2.  Symmetry Between Regulation and Deregulation

A second key constraint is that, in general, deregulation requires the same process as regulation.  Repealing a statute requires another statute (or at least some statutory repeal authority), and repealing a regulation requires another regulation.  Presidents and their subordinates can’t just repeal statutes or substantive regulations because they don’t like them.  They have to use the prescribed process.

With respect to statutes, this principle is a bedrock constitutional requirement rooted in the Take Care Clause.  With respect to regulation, this view took hold during the 1980s when courts rejected arguments from the Reagan Administration that deregulatory action should be less procedurally constrained than regulatory action.  (As I discuss in the talk, two individuals with entwined fates, future Justice Antonin Scalia and future Judge Merrick Garland, were key participants in this debate at the time.)

This principle is an important source of legal stability.  The Trump Administration has in fact tried to cancel a number of regulations (including environmental rules and contraceptive coverage requirements) without going through the notice-and-comment procedures required for a new regulation, but courts have said no.  I think this is also the right way to understand what the Fifth Circuit did by blocking the DAPA immigration program during the Obama Administration.

3.  Revocability of Informal Guidance

That, though, brings me to a last key restraint.  One consequence of preventing unilateral repeal of statutes or regulations is to channel deregulatory political pressures instead into putatively non-binding enforcement policies.

This type of action is much harder for courts to police, because courts cannot properly take over agencies’ enforcement functions.

What’s left instead is another essential limitation, which is that the policy is revocable.  A future administration—or even the same one if it chooses—can reverse the policy and resume enforcement of substantive legal requirements, even as to conduct undertaken while the permissive policy was in effect.

Doing so may be unfair, even cruel, because regulated parties may rely on past policies of leniency in organizing their lives.  Even so, in general, the law can’t protect this sort of reliance because doing so would eliminate the central limitation on this sort of policy—that executive officials can’t eliminate statutes or regulations simply by promising not to enforce them.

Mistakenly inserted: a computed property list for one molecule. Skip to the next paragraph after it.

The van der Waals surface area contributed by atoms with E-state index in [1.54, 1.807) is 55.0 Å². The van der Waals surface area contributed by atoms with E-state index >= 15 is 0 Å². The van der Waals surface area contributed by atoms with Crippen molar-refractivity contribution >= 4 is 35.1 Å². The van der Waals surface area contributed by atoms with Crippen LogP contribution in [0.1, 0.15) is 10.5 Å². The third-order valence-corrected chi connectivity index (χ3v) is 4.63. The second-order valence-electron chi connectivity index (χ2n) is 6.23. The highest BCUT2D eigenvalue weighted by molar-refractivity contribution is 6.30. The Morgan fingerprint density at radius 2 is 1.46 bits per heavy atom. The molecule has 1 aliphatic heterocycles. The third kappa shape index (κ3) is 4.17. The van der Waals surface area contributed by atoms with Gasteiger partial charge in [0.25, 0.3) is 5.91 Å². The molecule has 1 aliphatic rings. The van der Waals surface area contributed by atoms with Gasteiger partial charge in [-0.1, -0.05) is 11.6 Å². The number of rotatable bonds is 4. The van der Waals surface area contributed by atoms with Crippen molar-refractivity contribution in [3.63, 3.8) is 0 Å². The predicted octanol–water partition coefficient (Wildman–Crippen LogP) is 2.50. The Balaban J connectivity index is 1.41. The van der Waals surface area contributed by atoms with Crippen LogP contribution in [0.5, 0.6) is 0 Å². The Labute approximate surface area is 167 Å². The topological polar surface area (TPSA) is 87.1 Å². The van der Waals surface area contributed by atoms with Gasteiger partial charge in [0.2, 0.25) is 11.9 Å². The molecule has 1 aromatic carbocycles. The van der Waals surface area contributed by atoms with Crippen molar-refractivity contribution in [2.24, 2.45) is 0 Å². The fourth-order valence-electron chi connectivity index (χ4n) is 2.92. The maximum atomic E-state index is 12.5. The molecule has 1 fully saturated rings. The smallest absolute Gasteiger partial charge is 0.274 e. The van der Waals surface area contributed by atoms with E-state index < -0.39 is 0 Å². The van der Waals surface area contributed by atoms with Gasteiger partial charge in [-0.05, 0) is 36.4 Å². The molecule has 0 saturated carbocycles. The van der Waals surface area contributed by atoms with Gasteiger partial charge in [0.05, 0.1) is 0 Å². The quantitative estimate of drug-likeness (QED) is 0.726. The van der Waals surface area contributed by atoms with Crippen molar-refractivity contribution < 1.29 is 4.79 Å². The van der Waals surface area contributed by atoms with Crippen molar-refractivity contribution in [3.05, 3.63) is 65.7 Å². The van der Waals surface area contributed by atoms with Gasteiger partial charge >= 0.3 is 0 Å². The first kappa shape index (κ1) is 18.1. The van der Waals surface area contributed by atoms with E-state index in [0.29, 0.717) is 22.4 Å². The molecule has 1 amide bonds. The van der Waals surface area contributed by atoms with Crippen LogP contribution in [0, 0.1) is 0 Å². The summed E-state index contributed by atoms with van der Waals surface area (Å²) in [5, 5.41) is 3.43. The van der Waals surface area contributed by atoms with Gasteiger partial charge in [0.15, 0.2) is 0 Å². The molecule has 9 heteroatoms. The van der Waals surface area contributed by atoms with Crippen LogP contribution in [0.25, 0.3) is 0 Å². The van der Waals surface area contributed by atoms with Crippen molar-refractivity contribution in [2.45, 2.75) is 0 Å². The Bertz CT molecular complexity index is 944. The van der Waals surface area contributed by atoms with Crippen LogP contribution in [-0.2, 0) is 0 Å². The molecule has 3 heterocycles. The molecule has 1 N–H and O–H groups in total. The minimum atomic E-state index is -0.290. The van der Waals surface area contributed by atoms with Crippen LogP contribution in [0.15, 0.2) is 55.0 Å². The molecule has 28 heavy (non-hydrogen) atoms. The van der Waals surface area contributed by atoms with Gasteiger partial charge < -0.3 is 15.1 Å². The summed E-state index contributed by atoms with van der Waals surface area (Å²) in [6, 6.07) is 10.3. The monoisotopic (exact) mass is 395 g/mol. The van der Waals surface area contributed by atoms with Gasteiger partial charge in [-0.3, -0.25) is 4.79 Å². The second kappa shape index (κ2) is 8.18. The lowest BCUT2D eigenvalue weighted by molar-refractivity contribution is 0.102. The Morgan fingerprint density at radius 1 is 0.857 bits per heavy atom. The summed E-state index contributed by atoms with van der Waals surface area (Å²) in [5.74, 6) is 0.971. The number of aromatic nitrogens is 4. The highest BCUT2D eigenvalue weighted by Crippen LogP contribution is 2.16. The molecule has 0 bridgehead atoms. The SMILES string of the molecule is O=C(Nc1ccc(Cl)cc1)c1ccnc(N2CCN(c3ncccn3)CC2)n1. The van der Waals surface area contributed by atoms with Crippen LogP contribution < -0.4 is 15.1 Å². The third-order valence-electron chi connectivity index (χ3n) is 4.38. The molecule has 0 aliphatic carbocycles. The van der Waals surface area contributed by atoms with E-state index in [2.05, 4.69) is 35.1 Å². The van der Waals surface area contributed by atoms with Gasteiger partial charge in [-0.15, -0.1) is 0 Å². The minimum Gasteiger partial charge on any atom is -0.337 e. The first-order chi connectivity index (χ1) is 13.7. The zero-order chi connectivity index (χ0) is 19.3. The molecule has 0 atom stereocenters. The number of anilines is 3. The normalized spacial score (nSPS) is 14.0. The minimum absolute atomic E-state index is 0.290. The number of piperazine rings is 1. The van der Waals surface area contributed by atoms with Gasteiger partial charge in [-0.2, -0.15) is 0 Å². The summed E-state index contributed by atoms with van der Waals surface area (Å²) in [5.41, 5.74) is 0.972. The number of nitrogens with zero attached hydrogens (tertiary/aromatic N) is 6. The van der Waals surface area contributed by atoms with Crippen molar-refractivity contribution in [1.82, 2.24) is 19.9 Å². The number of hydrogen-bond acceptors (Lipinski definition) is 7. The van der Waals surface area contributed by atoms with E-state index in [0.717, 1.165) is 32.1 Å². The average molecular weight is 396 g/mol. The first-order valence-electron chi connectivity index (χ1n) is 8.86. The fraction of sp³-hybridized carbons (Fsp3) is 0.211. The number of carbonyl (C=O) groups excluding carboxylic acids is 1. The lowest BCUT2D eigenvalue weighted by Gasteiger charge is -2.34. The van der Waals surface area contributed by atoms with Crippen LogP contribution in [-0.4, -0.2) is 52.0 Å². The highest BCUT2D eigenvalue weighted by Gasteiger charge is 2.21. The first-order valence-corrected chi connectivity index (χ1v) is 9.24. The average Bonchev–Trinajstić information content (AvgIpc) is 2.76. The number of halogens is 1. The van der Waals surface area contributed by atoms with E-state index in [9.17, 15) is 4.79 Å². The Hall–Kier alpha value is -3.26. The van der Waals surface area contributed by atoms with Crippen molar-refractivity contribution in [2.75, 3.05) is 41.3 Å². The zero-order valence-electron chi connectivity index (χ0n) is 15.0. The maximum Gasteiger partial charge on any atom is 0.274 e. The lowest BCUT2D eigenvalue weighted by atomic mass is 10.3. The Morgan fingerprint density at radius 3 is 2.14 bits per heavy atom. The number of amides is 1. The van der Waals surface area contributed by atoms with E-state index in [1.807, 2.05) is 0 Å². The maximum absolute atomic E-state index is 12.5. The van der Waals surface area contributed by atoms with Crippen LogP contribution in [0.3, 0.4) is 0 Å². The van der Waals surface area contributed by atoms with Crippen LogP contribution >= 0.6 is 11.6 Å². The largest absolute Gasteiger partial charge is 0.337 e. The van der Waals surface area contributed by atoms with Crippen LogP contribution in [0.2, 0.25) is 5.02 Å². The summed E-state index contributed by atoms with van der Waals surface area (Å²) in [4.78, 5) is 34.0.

This point is important because a number of anti-Trump lawsuits have asserted that various Obama-era polices can’t now be undone for one reason or another.  The key example is the DACA lawsuits, but variations on this argument also show up in debates over ACA subsidies, transgender military policy, and reversal of national monument designations.

These cases often involve other issues as well, including important equal protection questions.  But it’s worth remembering that those opposing Trump in court today may well be pushing to reverse many of his policies and resume enforcement of neglected laws in the next administration (whenever that comes).  Courts need to be careful not to set precedents today that could complicate vindicating the rule of law tomorrow.

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Contrary to challengers’ claim, Congress nowhere directed the Supreme Court to strike down the entire ACA if the individual mandate is invalidated. Congress knows how to write an inseverability directive, and didn’t do it here. That, combined with Congress’s clear actions leaving the ACA intact and the settled, strong presumption in favor of severability, make this an easy case for a Court that is proud of its textualism.

Abbe R. Gluck

Yale Law School

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Zachary Price

U.C. Hastings College of the Law

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A theme of Chief Justice John Roberts’ opinions this past term is that courts should not employ open-ended balancing tests to protect fundamental constitutional rights. Yet there is one area of the Supreme Court’s constitutional jurisprudence that is rife with such amorphous balancing tests: policing. It is long past time for the Court to revisit this area of law.